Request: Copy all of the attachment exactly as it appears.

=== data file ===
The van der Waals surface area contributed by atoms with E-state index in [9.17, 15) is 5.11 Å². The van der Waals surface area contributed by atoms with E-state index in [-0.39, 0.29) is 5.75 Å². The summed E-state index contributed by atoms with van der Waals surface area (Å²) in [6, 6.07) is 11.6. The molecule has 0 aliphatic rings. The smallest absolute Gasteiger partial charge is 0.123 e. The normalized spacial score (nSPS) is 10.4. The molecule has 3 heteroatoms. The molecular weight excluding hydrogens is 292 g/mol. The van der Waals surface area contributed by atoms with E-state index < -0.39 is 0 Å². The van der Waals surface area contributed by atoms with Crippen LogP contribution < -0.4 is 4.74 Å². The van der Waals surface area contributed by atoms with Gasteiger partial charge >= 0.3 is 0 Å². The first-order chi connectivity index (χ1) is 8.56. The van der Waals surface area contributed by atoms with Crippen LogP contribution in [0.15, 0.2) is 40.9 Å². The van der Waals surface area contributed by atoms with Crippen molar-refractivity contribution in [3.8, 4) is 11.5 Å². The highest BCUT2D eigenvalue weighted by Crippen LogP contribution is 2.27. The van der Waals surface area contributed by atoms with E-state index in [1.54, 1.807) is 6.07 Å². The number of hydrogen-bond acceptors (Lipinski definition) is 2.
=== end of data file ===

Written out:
The van der Waals surface area contributed by atoms with E-state index in [9.17, 15) is 5.11 Å². The van der Waals surface area contributed by atoms with E-state index in [-0.39, 0.29) is 5.75 Å². The summed E-state index contributed by atoms with van der Waals surface area (Å²) in [6, 6.07) is 11.6. The molecule has 0 aliphatic rings. The smallest absolute Gasteiger partial charge is 0.123 e. The normalized spacial score (nSPS) is 10.4. The molecule has 3 heteroatoms. The molecular weight excluding hydrogens is 292 g/mol. The van der Waals surface area contributed by atoms with E-state index < -0.39 is 0 Å². The van der Waals surface area contributed by atoms with Crippen LogP contribution < -0.4 is 4.74 Å². The van der Waals surface area contributed by atoms with Gasteiger partial charge >= 0.3 is 0 Å². The first-order chi connectivity index (χ1) is 8.56. The van der Waals surface area contributed by atoms with Crippen LogP contribution in [0.15, 0.2) is 40.9 Å². The van der Waals surface area contributed by atoms with Crippen molar-refractivity contribution in [3.8, 4) is 11.5 Å². The highest BCUT2D eigenvalue weighted by Crippen LogP contribution is 2.27. The van der Waals surface area contributed by atoms with E-state index in [1.54, 1.807) is 6.07 Å². The number of hydrogen-bond acceptors (Lipinski definition) is 2.